“Okay, ready now,” he says. I gulp in as much air as I can. No turning back now.
“One,” he commands. I focus on a spot on the horizon.
“Two.” I dig in my feet. The glider creaks as Antonio tenses its bars in his grip.
“Three.” Our wing billows a final warning. We edge forward.
“Go!” We blaze down the ramp in a blur. “Run or die” is my last thought. I run and run — and then a funny thing happens. I’m not on the ramp anymore. I’m not on the mountain. Gavea Rock is football fields away.
We’re up! I hold my breath as we swoop over the edge of the world. One moment I’m on solid ground, the next I’m suspended over a gorge of unfathomable depth. Everything is hushed, still, peaceful.
“It’s beautiful! This is great!” I hear myself say over and over.
“Everything okay! We all right!” Antonio keeps answering over and over. He must think I’m panicking. On the contrary, once I see we’re horizontal, I’m in wonderland.
And then it happens. The thermal we’re riding suddenly vanishes and we stop dead — neither of which you want to happen when you’re hanging over what looks like two time zones. I, of course, do what most people would do: pray for dull branches. The next moment we’re rudely introduced to Gravity, the last fellow you want to meet under such circumstances.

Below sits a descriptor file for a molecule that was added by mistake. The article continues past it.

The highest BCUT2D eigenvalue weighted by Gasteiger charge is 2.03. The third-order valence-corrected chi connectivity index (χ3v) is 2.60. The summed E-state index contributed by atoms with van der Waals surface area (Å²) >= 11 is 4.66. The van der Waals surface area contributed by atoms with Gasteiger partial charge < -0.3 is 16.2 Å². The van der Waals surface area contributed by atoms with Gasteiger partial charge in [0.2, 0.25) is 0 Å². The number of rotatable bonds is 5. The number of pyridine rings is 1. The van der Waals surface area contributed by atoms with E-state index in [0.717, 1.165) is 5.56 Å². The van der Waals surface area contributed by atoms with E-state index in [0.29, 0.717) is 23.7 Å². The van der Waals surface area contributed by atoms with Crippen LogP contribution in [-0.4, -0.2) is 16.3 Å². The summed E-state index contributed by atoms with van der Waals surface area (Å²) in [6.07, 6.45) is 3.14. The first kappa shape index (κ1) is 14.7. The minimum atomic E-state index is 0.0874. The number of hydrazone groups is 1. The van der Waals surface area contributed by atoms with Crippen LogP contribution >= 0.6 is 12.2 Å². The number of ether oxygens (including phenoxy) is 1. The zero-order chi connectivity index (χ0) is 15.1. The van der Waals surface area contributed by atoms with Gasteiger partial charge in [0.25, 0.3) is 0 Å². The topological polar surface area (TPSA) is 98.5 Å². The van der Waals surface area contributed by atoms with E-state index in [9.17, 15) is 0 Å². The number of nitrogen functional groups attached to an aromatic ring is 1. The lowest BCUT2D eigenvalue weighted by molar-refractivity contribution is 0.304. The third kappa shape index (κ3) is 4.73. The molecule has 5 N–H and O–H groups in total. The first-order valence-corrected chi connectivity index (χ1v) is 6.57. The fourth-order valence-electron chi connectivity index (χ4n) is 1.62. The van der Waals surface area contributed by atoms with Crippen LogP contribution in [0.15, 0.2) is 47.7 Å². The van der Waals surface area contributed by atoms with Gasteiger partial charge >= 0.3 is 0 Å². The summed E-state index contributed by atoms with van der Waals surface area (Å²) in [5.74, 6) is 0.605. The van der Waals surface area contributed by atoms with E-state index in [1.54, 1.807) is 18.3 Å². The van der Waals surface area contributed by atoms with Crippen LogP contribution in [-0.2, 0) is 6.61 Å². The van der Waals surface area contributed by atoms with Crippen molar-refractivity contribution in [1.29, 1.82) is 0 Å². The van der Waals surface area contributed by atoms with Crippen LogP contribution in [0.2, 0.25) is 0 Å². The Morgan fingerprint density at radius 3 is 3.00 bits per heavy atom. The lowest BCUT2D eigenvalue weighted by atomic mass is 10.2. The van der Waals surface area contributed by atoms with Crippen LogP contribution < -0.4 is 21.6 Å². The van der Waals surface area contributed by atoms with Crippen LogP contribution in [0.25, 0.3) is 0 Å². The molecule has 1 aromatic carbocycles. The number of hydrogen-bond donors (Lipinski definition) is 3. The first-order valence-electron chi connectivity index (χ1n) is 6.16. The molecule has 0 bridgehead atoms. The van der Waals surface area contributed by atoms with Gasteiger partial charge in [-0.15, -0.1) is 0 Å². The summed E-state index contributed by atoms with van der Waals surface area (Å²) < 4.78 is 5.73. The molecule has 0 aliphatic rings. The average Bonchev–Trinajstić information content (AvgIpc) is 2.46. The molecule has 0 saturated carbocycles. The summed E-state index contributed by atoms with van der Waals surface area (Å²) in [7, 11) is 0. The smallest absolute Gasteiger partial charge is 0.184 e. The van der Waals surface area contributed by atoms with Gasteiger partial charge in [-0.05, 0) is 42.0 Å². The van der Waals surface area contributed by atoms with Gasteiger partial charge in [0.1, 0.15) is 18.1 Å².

“It’s okay, it’s okay,” Antonio reassures me and glides us down until we catch another thermal. Ah, so that’s how it’s done. Hang-gliding is like surfing; you simply ride each updraft as far as you can, pull out, then wait for the next swell. Far out, dude!
We hang ten across the face of the nearest mountain just as the previous glider emerges from the other side — the sun shimmering off his bat-like wing as he drifts in slow motion. “Not bad, eh?” Antonio winks at me.
We sail over houses, over roads, over hotels. We cross a highway and head toward the beach. Instead of coming in for a landing, though, we sweep over the crashing waves and shoot out to sea. A rocky crag looms ahead. As the waves thunder against it, I try not to think what sound our glider would make if we crunch into it.